53. 53.
    Sridama V, DeGroot LJ. Treatment of Graves’ disease and the course of ophthalmopathy. Am J Med. 1989;87(1):70–3.PubMedGoogle Scholar
  54. 54.
    Hallin ES, Feldon SE. Graves' ophthalmopathy: I. Simple CT estimates of extraocular muscle volume. Br J Ophthalmol. 1988;72(9):674–7.PubMedCentralPubMedGoogle Scholar
  55. 55.
    Jacobson DH, Gorman CA. Endocrine ophthalmopathy: current ideas concerning etiology, pathogenesis, and treatment. Endocr Rev. 1984;5(2):200–20.PubMedGoogle Scholar
  56. 56.
    Hufnagel TJ, Hickey WF, Cobbs WH, Jakobiec FA, Iwamoto T, Eagle RC. Immunohisto-chemical and ultrastructural studies on the exenterated orbital tissues of a patient with Graves’ disease. Ophthalmology. 1984;91(11):1411–9.PubMedGoogle Scholar
  57. 57.
    Jakobiec FA, Font RL. Orbit. In: Spencer WH, editor. Ophthalmic pathology, vol. 3. 3rd ed. Philadelphia, PA: Saunders; 1986. p. 462–601.Google Scholar
  58. 58.
    Han S, Zhang S, Zhang W, et al. CTLA4 polymorphisms and ophthalmopathy in Graves’ disease patients: association study and meta-analysis. Hum Immunol. 2006;67(8):618–26.PubMedGoogle Scholar
  59. 59.
    Tomer Y. Genetic susceptibility to autoimmune thyroid disease: past, present, and future. Thyroid. 2010;20(7):715–25.PubMedCentralPubMedGoogle Scholar
  60. 60.
    Prabhakar BS, Bahn RS, Smith TJ. Current perspective on the pathogenesis of Graves’ disease and ophthalmopathy. Endocr Rev. 2003;24(6):802–35.PubMedGoogle Scholar
  61. 61.
    Douglas RS, Afifiyan NF, Hwang CJ, et al. Increased generation of fibrocytes in thyroid-associated ophthalmopathy. J Clin Endocrinol Metab. 2010;95(1):430–8.PubMedCentralPubMedGoogle Scholar
  62. 62.
    Tsui S, Naik V, Hoa N, et al. Evidence for an association between thyroid-stimulating hormone and insulin-like growth factor 1 receptors: a tale of two antigens implicated in Graves’ disease. J Immunol. 2008;181(6):4397–405.PubMedCentralPubMedGoogle Scholar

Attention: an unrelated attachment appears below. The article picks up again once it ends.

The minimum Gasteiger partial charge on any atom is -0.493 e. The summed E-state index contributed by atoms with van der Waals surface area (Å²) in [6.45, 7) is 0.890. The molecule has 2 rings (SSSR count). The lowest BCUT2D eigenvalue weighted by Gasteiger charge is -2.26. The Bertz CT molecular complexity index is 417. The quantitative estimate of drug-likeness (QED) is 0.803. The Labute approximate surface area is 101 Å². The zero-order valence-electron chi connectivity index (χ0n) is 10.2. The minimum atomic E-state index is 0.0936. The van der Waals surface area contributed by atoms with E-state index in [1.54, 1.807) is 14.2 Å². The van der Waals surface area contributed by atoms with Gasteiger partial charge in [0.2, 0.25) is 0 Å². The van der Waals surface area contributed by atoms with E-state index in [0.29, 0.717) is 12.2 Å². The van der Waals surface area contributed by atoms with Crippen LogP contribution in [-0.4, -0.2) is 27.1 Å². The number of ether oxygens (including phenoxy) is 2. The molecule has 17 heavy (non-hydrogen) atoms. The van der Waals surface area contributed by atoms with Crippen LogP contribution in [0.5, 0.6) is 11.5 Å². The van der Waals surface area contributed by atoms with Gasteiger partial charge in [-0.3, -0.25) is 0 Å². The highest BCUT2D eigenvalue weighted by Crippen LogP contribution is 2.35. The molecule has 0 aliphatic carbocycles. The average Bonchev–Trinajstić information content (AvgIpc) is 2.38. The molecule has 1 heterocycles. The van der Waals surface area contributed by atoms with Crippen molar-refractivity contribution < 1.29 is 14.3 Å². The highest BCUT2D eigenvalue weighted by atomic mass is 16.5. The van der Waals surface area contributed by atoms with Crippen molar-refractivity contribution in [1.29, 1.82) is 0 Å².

63. 63.
    Pritchard J, Han R, Horst N, Cruikshank WW, Smith TJ. Immunoglobulin activation of T cell chemoattractant expression in fibroblasts from patients with Graves’ disease is mediated through the insulin-like growth factor I receptor pathway. J Immunol. 2003;170(12):6348–54.PubMedGoogle Scholar
  64. 64.
    Wakelkamp IM, Baldeschi L, Saeed P, Mourits MP, Prummel MF, Wiersinga WM. Surgical or medical decompression as a first-line treatment of optic neuropathy in Graves' ophthalmopathy? A randomized controlled trial. Clin Endocrinol (Oxf). 2005;63(3):323–8.Google Scholar
  65. 65.
    Marcocci C, Bartalena L, Tanda ML, et al. Comparison of the effectiveness and tolerability of intravenous or oral glucocorticoids associated with orbital radiotherapy in the management of severe Graves’ ophthalmopathy: results of a prospective, single-blind, randomized study. J Clin Endocrinol Metab. 2001;86(8):3562–7.PubMedGoogle Scholar
  66. 66.
    Marcocci C, Bartalena L, Bogazzi F, Bruno-Bossio G, Lepri A, Pinchera A. Orbital radiotherapy combined with high dose systemic glucocorticoids for Graves’ ophthalmopathy is more effective than radiotherapy alone: results of a prospective randomized study. J Endocrinol Invest. 1991;14(10):853–60.PubMedGoogle Scholar
  67. 67.
    Krassas GE, Gogakos A, Boboridis K. Corticosteroids in the medical treatment of thyroid ophthalmopathy: when and how? Somatostatin analogues: where we stand today. Pediatr Endocrinol Rev. 2010;7 Suppl 2:204–9.PubMedGoogle Scholar
  68. 68.
    Carter KD, Frueh BR, Hessburg TP, Musch DC. Long-term efficacy of orbital decompression for compressive optic neuropathy of Graves’ eye disease. Ophthalmology. 1991;98(9):1435–42.PubMedGoogle Scholar